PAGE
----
MORGANTOWN - They arrived at Iowa State at the same time in the summer of 2009 and realized immediately they had a problem.
A.J. Klein and Jake Knott were both true freshmen linebackers from the Midwest: Klein from Wisconsin, Knott from Iowa. Knott was maybe an inch taller and a few pounds heavier, but the difference was impossible to spot when they were in a uniform, and they happened to act and play alike in a helmet and shoulder pads, too.
They were roommates and they both played in every game that first season. They stayed together during road trips in the future. A teammate or coach couldn't go into the weight room, whether in the season or outside of it, and not see them working out together.
"One of us needed to make a drastic change, so he did it with his hair," Knott said. "He said it looks good, but I think he took one for the team there."
It began as a bet offensive lineman Kyle Lichtenberg made with Klein years back and he dared Klein to grow the flowing, shoulder-length hair that has since become the calling card that separates him from Knott.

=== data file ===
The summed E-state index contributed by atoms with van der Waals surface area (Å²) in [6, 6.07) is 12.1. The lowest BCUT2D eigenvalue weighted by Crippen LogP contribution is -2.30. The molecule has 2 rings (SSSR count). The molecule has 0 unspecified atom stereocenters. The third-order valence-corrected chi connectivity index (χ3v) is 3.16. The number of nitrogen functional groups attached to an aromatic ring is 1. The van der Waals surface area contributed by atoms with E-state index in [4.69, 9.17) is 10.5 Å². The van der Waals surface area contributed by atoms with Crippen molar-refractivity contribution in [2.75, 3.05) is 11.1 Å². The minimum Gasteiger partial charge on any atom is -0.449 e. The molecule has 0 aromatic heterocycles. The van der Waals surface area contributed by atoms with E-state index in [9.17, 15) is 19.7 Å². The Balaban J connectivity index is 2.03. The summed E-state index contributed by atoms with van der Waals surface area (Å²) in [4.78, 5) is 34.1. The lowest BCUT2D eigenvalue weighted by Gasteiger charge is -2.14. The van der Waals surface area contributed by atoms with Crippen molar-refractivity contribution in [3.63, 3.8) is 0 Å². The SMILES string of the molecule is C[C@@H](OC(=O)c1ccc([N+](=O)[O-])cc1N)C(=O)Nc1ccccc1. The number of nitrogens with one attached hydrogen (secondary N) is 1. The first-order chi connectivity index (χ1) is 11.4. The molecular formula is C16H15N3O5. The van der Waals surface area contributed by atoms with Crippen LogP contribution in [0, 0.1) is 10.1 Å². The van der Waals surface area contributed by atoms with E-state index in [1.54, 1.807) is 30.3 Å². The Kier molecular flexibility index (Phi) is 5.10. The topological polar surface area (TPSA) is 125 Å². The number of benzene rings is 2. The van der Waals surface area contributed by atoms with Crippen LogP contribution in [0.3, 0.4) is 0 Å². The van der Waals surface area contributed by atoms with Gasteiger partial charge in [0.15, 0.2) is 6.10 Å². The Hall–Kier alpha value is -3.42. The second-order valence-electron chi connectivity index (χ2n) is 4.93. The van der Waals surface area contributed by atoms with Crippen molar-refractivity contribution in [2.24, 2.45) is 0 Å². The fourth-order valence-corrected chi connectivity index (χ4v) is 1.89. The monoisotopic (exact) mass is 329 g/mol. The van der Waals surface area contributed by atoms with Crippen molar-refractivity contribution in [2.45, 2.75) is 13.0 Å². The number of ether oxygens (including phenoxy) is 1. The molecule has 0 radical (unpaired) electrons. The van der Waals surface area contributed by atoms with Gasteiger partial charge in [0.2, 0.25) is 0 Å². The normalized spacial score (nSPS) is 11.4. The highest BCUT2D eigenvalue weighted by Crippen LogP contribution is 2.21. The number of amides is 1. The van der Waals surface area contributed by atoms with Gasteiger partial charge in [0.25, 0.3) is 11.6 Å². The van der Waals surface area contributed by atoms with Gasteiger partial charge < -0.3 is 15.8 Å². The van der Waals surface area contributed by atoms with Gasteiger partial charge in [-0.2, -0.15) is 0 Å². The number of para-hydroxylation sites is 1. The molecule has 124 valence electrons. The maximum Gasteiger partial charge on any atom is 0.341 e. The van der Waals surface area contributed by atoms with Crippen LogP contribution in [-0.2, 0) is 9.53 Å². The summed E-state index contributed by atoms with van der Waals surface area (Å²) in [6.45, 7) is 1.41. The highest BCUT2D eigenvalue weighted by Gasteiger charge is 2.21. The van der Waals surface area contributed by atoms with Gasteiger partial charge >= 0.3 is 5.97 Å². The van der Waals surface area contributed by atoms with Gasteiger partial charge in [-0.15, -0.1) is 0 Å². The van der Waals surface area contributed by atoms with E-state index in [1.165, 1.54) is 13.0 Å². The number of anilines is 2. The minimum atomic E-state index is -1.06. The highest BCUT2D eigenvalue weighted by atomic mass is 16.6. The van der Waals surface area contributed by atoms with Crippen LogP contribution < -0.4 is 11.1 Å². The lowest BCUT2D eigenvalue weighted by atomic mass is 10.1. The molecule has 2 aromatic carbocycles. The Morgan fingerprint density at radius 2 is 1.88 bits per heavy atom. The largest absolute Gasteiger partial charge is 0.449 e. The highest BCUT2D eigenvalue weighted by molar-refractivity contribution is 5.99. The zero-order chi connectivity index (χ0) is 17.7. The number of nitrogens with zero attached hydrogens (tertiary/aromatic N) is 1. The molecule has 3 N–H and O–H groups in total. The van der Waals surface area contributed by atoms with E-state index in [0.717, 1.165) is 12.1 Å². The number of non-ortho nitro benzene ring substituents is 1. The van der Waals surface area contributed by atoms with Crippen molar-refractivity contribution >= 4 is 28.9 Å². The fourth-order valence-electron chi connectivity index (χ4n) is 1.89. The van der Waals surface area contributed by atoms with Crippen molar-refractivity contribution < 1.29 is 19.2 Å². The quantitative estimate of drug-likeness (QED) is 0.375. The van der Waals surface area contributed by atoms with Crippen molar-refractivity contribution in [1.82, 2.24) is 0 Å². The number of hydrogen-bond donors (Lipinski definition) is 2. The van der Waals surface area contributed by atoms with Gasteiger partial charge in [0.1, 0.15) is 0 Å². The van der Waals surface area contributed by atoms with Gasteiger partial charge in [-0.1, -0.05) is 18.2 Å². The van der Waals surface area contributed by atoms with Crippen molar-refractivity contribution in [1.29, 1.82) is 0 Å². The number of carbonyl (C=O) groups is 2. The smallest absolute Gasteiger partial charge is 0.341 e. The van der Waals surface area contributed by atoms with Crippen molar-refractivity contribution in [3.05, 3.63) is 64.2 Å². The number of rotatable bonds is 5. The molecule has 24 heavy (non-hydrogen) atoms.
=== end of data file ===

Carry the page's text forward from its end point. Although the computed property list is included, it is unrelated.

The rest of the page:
"I decided to keep it going and it's been a pretty good run," Klein said. "I figured I might as well keep it."
Good thing, too, for they continued to mirror one another through the years.
Knott made 130 tackles as a sophomore and added four interceptions and four forced fumbles as a finalist for Big 12 defensive player of the year. Last season, Knott made 114 tackles. Klein managed 111 and 117 and was the Big 12's co-defensive player of the year in 2011.
Together they were being regarded as the best linebacker tandem in the country, one that is bound to provide a worthy matchup for West Virginia (5-5, 2-5 Big 12) in Friday's 3:30 p.m. ABC game at Jack Trice Stadium.
Over time, though, one thing managed to distinguish one from the other. Knott just could not stay healthy. Last season alone, when he made only three fewer tackles than the best defender in the Big 12, Knott broke his forearm in the spring, broke his hand and re-broke his forearm during the season and separated his shoulder in the Pinstripe Bowl.
"Not being able to hit in practice, I felt like that played a big role in not being as physical on the field, not shedding blocks like I used to, but that's what made me look forward to being 100 percent again," he said.